An application for patent for an invention or discovery or for a design filed in this country by any person who has previously regularly filed an application for a patent for the same invention, discovery, or design in a foreign country which, by treaty, convention, or law, affords similar privileges to citizens of the United States shall have the same force and effect as the same application would have if filed in this country on the date on which the application for patent for the same invention, discovery, or design was first filed in such foreign country, provided the application in this country is filed within twelve months in cases within the provisions of section 4886 of the Revised Statutes, and within four months in cases of designs, from the earliest date on which any such foreign application was filed. But no patent shall be granted on an application for patent for an invention or discovery or a design which had been patented or described in a printed publication in this or any foreign country more than two years before the date of the actual filing of the application in this country, or which had been in public use or on sale in this country for more than two years prior to such filing.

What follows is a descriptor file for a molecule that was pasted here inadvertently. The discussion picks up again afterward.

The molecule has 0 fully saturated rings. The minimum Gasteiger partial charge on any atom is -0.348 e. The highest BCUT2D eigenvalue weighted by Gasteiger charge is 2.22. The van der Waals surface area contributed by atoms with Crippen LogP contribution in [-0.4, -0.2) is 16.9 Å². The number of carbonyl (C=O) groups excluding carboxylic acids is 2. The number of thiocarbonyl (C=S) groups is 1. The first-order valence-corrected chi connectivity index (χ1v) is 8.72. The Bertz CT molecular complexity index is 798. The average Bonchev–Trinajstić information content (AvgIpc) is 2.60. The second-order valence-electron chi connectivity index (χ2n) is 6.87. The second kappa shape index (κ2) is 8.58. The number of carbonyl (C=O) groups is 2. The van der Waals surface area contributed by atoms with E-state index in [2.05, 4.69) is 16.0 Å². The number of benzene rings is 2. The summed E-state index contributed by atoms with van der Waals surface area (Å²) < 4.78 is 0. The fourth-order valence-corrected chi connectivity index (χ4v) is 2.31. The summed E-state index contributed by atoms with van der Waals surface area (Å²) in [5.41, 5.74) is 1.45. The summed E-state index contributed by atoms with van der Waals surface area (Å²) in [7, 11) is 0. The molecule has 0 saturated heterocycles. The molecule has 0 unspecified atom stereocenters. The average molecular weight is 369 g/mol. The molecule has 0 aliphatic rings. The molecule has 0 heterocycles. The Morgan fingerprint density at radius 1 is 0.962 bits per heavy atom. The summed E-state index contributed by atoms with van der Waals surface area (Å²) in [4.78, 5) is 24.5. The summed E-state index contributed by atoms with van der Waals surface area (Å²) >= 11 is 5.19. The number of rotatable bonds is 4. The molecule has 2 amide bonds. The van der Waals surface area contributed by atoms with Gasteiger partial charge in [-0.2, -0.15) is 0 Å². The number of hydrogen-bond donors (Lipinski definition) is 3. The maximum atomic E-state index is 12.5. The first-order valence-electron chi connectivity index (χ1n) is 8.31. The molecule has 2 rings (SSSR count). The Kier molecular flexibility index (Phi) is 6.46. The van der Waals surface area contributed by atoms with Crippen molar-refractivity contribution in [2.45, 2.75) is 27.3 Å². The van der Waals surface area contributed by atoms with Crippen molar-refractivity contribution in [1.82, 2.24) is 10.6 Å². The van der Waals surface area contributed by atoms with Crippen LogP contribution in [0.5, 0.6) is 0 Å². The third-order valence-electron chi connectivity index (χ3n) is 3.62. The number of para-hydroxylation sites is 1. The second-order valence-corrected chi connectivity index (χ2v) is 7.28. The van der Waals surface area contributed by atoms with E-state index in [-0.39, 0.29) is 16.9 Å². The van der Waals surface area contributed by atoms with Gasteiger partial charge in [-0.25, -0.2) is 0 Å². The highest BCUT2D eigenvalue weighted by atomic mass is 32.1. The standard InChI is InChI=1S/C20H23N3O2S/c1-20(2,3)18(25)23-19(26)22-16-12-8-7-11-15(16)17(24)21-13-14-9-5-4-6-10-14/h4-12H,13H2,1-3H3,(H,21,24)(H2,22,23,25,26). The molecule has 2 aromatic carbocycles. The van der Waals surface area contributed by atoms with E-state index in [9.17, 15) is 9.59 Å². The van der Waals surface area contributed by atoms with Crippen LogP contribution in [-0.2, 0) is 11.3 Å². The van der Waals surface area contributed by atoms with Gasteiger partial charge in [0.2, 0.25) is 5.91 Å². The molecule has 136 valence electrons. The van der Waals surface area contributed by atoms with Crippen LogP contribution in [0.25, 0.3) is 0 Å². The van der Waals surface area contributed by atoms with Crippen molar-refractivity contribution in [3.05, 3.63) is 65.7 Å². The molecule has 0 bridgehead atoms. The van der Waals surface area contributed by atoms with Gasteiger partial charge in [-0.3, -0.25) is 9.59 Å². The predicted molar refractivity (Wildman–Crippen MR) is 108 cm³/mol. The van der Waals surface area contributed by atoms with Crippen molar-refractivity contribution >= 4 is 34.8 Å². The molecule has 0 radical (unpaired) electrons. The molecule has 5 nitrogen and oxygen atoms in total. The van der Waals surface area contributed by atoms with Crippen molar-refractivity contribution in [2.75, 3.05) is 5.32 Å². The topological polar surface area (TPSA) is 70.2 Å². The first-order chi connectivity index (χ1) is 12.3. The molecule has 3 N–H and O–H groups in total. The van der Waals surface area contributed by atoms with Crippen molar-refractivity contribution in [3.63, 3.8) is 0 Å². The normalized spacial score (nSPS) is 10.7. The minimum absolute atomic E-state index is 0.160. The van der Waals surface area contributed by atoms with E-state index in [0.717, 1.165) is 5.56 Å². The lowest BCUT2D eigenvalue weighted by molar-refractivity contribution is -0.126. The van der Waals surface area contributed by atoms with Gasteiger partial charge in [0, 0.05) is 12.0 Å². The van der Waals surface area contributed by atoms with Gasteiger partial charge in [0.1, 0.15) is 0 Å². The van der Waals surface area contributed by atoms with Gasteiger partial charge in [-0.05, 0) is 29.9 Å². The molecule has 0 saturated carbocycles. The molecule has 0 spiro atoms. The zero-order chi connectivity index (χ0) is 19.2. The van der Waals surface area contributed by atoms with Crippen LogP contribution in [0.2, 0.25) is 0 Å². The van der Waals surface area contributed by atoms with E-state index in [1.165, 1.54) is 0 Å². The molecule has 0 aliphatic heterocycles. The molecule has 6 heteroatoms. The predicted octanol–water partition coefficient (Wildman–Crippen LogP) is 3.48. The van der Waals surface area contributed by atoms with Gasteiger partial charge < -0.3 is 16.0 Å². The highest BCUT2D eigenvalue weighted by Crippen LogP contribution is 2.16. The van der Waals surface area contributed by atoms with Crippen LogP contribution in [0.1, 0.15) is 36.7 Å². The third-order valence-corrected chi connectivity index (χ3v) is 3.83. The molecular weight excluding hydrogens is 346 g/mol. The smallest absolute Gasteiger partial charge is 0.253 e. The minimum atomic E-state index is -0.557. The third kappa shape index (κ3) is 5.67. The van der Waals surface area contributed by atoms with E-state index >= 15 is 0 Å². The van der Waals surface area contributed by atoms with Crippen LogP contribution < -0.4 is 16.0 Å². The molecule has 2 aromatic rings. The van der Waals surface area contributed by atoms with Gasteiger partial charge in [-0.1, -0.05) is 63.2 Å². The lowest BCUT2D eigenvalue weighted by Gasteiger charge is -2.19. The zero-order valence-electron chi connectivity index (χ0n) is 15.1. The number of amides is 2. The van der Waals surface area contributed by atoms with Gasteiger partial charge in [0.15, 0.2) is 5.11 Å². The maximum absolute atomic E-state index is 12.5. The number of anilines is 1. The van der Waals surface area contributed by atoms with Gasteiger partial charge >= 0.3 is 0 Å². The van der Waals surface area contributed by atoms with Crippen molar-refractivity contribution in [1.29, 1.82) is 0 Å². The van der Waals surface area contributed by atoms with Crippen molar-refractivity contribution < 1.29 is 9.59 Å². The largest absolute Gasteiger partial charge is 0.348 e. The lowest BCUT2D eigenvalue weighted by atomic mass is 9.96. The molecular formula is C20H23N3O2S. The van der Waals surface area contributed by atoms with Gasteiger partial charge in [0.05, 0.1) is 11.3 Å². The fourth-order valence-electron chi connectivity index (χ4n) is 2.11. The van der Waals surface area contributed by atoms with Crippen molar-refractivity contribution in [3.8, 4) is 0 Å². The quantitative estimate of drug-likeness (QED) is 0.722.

Sec. 4888. Before any inventor or discoverer shall receive a patent for his invention or discovery, he shall make application therefor in writing, to the Commissioner of Patents, and shall file in the Patent Office a written description of the same, and of the manner and process of making, constructing, compounding, and using it, in such full, clear, concise, and exact terms as to enable any person skilled in the art or science to which it appertains, or with which it is most nearly connected, to make, construct, compound, and use the same: and in case of a machine, he shall explain the principle thereof, and the best mode in which he has contemplated applying that principle, so as to distinguish it from other inventions; and he shall particularly point out and distinctly claim the part, improvement, or combination which he claims as his invention or discovery. The specification and claim shall be signed by the inventor and attested by two witnesses.
Sec. 4889. When the nature of the case admits of drawings, the applicant shall furnish one copy signed by the inventor or his attorney in fact, and attested by two witnesses, which shall be filed in the Patent Office; and a copy of the drawing, to be furnished by the Patent Office, shall be attached to the patent as a part of the specification.
Sec. 4890. When the invention or discovery is of a composition of matter, the applicant, if required by the Commissioner, shall furnish specimens of ingredients and of the composition, sufficient in quantity for the purpose of experiment.
Sec. 4891. In all cases which admit of representation by model, the applicant, if required by the Commissioner, shall furnish a model of convenient size to exhibit advantageously the several parts of his invention or discovery.